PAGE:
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Politics & Current Affairs

A Kindle in Every Backpack

Numerous thinkers have flirted with different ways to provide children around the globe with the kind of technology that can enable advanced learning. Perhaps no program has gained more traction in the past few years than One Laptop Per Child, an ambitious program to provide the world’s poorest children with educational opportunities by handing them low-cost laptops. Now, a new American concept is embracing advanced, cheaper technology to help kids learn in this country.

The proposal comes courtesy of the Democratic Leadership Council, a prominent group whose leadership team has included Harold Ford Jr., Senator Tom Carper, and Secretary of State Hillary Rodham Clinton. Their goal: to provide America’s students with trusty eTextbooks, thereby eliminating much of the overhead associated with print textbooks as well as generating growth in a potentially-valuable segment of the tech industry. Entitled “A Kindle in Every Backpack: A Proposal for eTextbooks in American Schools,” it could potentially provide a new model for modernizing education in the United States and eventually the world.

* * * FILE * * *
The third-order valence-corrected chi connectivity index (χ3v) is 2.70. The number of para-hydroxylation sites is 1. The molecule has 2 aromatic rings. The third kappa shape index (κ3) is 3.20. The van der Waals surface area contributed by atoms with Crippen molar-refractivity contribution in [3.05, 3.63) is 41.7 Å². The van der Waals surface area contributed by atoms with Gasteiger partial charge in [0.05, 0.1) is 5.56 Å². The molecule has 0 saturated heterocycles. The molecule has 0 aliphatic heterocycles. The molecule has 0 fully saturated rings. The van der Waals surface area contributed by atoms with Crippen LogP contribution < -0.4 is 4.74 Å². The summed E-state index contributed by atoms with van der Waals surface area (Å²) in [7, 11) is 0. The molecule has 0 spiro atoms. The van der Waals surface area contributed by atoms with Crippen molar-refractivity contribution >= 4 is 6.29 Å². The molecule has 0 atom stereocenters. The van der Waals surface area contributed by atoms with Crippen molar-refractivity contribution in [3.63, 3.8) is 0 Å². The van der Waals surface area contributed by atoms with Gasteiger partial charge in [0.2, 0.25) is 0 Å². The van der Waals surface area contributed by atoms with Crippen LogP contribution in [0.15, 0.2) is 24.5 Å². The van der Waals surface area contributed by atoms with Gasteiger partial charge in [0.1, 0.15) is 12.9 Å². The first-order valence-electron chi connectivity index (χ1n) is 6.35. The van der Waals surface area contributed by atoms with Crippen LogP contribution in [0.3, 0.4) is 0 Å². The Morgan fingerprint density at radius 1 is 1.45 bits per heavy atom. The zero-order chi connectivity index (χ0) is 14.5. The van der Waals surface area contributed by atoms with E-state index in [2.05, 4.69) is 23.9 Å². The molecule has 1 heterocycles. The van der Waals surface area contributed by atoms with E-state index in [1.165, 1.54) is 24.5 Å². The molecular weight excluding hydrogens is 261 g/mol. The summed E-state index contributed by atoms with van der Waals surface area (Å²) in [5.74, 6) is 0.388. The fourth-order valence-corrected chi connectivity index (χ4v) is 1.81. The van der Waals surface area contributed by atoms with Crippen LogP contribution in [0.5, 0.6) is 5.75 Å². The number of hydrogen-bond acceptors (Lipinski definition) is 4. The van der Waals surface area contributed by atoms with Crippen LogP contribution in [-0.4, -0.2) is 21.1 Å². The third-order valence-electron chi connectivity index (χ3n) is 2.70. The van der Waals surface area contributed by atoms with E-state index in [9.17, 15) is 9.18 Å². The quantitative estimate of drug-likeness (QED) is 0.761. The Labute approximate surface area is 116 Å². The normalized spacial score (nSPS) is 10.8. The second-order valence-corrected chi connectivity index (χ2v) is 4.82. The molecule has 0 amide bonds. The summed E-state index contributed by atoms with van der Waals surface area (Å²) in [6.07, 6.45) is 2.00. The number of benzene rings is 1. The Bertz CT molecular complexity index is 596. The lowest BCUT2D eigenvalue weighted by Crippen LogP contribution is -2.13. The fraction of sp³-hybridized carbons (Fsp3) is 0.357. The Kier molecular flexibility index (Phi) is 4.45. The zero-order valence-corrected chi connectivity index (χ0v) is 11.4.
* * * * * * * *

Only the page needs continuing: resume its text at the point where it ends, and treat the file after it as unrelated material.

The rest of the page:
The proposal’s author, Thomas Z. Freedman, was a senior advisor to President Clinton and currently serves as the president of Freedman Consulting, whose clients include American Express, Cisco Systems, Clinton/Gore ’96, and the ONE Campaign. Spotlighting Amazon’s (from the looks of it, not a Freedman Consulting client) Kindle, Freedman’s basic assertion is that the eTextbooks would provide a low-cost learning medium whose content could be instantly updated. While he does little to cover the numerous financial constraints plaguing the country’s school districts, he has presented an affordable tool that could modernize the American school system. “Traditional textbooks are learning tools whose time is passing; they are ready for replacement,” says Freedman. “We have a 21st-century technology that can help our children learn and drive a key industry, and it should be driving our innovation in school.”


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